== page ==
An Anaheim resident just north of downtown wanted new house siding because of a few bad spots in his redwood frame. He was surprised how much it upset his history-minded neighbors. The redwood, they said, reflects the architecture of the 1920s,when the house was built.

Don’t modernize, they said; restore. Then they showed him how.
His neighbors had helped establish the Anaheim Colony Historic District just four years ago. They want their vintage homes to reflect the thriving Anaheim of the decades just after the turn of the century. They’re stripping plaster, redoing roofs and planting Washingtonian and Queen Anne palms popular in that era. They’re even bringing back old-fashioned street lamps,
to match the original ones now found only on North Clementine Street.

And, when necessary, they’re using their newfound political clout to help protect their spruced-up neighborhood.
Many of the colony’s leaders are opposed to the CenterLine light rail project, whose cars would trundle through the heart of the city, possibly down Harbor Boulevard. With so much community opposition, however, county transportation officials now are saying they may back off plans to run the line as far north as downtown Anaheim.

“The CenterLine would be noisy, a distraction, and won’t accomplish what it’s supposed to,” said Alone Larsen, a leader in the historic district. “It’s counterproductive to what we’re trying to do here.”

What district activists want to do is preserve their city’s heritage, at least what they view as the best parts of it. The district’s boundaries are North, South, East and West streets, the same ones laid out when the colony was settled by German winemakers in 1857.

About 25,000 people live there now. Within the boundaries are more than 1,100 homes built during the first quarter of the 20th century. Porches, lots of fireplaces and huge windows were popular in that era.

“We’re just passing through,” said Megan Shigo, whose North Clementine home was built in 1921. “We want to replicate the original to pass on to the next owners.”

Micky and Mitchell Caldwell, for example, live in a six-bedroom Mission Craftsman house on Broadway, built in 1912, that they’ve been restoring for 17 years. When they moved in, the roof was flat. But they found a picture of their house at the Anaheim Museum showing that it had a steeply arched roof with parapet peaks. They learned that the house once sat on an 85-acre walnut farm farther east, and was about to be torn down for new development.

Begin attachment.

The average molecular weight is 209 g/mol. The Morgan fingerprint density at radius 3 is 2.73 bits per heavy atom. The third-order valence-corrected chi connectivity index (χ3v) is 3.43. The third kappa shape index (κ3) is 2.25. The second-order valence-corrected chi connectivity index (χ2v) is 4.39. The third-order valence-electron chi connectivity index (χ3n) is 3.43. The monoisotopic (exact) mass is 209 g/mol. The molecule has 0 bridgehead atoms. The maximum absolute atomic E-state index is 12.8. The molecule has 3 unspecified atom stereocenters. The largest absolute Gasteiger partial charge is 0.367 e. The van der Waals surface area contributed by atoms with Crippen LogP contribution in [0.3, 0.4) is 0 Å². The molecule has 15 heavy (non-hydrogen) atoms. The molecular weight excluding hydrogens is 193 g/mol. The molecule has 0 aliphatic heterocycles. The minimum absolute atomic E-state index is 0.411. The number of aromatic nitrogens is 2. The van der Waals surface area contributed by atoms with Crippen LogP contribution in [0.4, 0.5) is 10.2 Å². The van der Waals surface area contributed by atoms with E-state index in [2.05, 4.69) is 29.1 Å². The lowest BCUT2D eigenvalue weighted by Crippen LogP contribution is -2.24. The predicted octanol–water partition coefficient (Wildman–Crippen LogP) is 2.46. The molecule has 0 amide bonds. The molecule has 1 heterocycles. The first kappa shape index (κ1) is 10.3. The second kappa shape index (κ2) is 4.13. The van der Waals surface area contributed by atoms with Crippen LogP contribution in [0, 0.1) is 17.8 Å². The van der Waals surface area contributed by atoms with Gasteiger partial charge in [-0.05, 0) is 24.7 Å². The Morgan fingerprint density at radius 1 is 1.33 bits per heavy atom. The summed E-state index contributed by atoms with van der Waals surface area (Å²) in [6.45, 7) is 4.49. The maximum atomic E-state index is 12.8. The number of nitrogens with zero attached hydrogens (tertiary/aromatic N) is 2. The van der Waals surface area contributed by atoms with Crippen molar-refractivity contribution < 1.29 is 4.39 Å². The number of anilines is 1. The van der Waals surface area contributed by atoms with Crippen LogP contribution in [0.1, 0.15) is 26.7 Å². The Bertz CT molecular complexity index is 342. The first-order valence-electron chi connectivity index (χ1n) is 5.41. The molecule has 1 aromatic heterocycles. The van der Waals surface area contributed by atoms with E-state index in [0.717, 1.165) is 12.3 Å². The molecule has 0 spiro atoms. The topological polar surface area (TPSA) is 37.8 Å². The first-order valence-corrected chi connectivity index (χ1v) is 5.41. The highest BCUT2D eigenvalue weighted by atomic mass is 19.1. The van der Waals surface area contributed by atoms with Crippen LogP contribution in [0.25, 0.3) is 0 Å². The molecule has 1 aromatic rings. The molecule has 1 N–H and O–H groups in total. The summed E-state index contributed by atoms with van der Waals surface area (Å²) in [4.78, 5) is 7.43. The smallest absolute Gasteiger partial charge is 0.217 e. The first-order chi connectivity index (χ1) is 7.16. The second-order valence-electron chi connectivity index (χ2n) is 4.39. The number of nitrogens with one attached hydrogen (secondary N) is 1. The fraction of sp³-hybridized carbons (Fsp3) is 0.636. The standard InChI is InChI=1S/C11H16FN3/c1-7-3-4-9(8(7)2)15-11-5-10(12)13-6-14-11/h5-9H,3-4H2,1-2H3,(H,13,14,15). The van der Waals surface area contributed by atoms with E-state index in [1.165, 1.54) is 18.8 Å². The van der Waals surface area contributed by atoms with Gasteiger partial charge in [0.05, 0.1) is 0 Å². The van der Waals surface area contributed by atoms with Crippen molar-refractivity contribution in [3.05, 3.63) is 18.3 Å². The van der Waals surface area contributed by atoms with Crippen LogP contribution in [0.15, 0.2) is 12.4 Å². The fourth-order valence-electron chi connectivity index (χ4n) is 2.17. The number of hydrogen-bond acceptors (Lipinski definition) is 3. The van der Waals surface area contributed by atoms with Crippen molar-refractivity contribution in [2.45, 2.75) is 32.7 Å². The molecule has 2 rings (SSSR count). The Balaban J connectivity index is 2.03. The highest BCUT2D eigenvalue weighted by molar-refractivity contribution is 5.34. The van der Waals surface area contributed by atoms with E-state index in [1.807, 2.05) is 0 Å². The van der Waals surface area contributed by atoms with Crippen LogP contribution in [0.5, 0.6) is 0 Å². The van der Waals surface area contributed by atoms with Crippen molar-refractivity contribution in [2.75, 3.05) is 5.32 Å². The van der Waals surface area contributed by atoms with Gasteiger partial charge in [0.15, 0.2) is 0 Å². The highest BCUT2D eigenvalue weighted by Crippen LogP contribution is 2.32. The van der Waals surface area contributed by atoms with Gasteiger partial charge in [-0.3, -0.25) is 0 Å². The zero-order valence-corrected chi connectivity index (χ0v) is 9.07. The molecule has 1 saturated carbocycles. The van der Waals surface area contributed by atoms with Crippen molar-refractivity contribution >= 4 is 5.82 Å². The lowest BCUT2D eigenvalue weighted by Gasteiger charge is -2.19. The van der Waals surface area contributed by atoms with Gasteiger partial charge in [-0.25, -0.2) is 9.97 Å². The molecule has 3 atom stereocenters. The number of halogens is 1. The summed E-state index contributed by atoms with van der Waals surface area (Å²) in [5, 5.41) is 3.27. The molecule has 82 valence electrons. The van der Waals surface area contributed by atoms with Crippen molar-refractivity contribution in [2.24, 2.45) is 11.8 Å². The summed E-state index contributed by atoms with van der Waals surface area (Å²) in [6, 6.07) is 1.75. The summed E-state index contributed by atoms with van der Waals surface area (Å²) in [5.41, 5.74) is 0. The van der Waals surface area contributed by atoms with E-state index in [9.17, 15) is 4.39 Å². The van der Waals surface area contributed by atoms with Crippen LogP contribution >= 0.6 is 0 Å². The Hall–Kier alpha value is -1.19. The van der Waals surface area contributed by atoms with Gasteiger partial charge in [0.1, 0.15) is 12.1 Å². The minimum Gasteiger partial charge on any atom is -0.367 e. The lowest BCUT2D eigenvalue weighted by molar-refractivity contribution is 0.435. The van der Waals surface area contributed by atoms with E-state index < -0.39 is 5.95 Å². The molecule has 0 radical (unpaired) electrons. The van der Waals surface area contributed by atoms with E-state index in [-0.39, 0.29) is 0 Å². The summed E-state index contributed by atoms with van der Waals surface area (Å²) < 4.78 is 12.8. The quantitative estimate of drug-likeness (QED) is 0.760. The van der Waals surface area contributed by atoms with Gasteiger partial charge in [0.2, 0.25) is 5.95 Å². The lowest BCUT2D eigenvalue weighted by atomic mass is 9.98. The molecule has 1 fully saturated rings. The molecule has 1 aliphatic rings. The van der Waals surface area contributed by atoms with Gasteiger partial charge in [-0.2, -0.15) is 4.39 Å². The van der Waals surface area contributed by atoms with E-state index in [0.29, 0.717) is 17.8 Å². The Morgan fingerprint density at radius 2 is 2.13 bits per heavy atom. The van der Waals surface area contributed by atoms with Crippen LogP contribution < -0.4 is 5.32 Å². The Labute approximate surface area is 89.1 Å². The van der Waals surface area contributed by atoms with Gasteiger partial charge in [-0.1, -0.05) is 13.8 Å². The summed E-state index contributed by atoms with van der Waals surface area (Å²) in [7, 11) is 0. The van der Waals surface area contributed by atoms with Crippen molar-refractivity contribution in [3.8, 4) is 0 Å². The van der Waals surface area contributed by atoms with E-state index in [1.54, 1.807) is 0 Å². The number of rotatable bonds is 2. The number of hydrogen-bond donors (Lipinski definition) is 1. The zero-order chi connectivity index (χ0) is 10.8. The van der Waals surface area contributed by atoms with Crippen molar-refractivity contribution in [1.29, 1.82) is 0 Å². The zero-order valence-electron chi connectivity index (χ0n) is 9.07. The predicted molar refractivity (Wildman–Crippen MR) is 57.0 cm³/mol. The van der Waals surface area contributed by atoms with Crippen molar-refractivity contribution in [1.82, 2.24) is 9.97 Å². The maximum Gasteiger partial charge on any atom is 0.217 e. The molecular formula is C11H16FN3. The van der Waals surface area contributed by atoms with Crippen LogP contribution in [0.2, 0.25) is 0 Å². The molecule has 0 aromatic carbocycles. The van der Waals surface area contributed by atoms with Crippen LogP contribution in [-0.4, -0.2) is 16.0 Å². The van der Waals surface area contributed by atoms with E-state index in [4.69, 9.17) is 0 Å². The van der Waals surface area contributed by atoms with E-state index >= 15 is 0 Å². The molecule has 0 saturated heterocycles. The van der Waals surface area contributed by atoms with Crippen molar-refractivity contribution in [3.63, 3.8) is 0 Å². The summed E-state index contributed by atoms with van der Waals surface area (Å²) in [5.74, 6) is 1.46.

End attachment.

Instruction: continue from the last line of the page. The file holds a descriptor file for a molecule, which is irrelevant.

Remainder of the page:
A resident named Nathaniel Green bought the house to save it and had it moved to Broadway in the middle of the night. But he had to flatten the roof to get the house under power lines during the move.

The Caldwells, determined to preserve its history, have had the pitched roof restored. “All this restoration is contagious,” Micky Caldwell said. “Even people here without homes are improving their lots, because they see their neighbors doing it.” An added benefit, say many residents of historic homes, is watching their property values rise.

Ron Eastman, who has lived with his wife, Gale, in a 1924 home on Illinois Street for 10 years, says hardly a day goes by that they don’t get an unsolicited call from a real estate agent. “It’s really amazing,” he said. “They ask if we’re interested in selling;

we always say no. But we never got these calls before.” The Eastmans say their “French eclectic” home is unique in the district.
They should know. Gale Eastman, working for the city’s historic preservation office, has photographed every home of historic significance in the district -1,130, by her count.

Like most of the others with older homes, the Eastmans spend much of their time trying to recapture its original architecture.
“We all call ourselves old-house people,” Gale Eastman said. “You either love old houses or you don’t; there’s no in-between.”
Not that the old-house lovers got everything they wanted.

When they first asked the city for historic district protection, many of them wanted rules that would prevent homeowners from destroying or covering up original architecture. But they agreed to compromise. Now they can “recommend” approaches to these homeowners. The only rule is this: Anyone who wants to demolish a historic home to build a new one must post a 90-day notice, to give others a chance to buy it.

The activists keep watch for any threat of destruction. One homeowner who wanted to renovate his exterior discovered that they had gone to City Hall to determine whether he had the necessary permits. When he didn’t, that gave them time to persuade him to take his stucco back to Home Depot and get his money back.
Not everything about the past is worth preserving, however. In the original colony, dominated by German immigrants, Chinese residents were encouraged to stay to themselves on one street. Latinos, their children forced to attend segregated schools outside the colony, tended to live in the northeast quadrant, to be closer to their schools.

Today’s Colony is much more diverse. Residents say creating the historic district has brought people of varying cultures together. The demographics are changing in another way: More young couples are moving in.

Megan and Tim Shigo, for example, said a fixer-upper was all they could afford when they bought a historic home four years ago.
“There were five families living in our house at the time,” she said. “It was a disaster. We’ve worked hard to take it back to its original beauty.”

The residents now have another bond: With few exceptions, they don’t want another rail line in their midst. Amtrak and a separate freight line already cut across parts of the district, Gale Eastman said. “We don’t want a third line.”
Word that the county transportation agency may not build the rail line as far north as the colony is welcome news to residents, but it isn’t enough to satisfy them.
They realize how organized we are, and how much we’re willing to fight to preserve what we have.”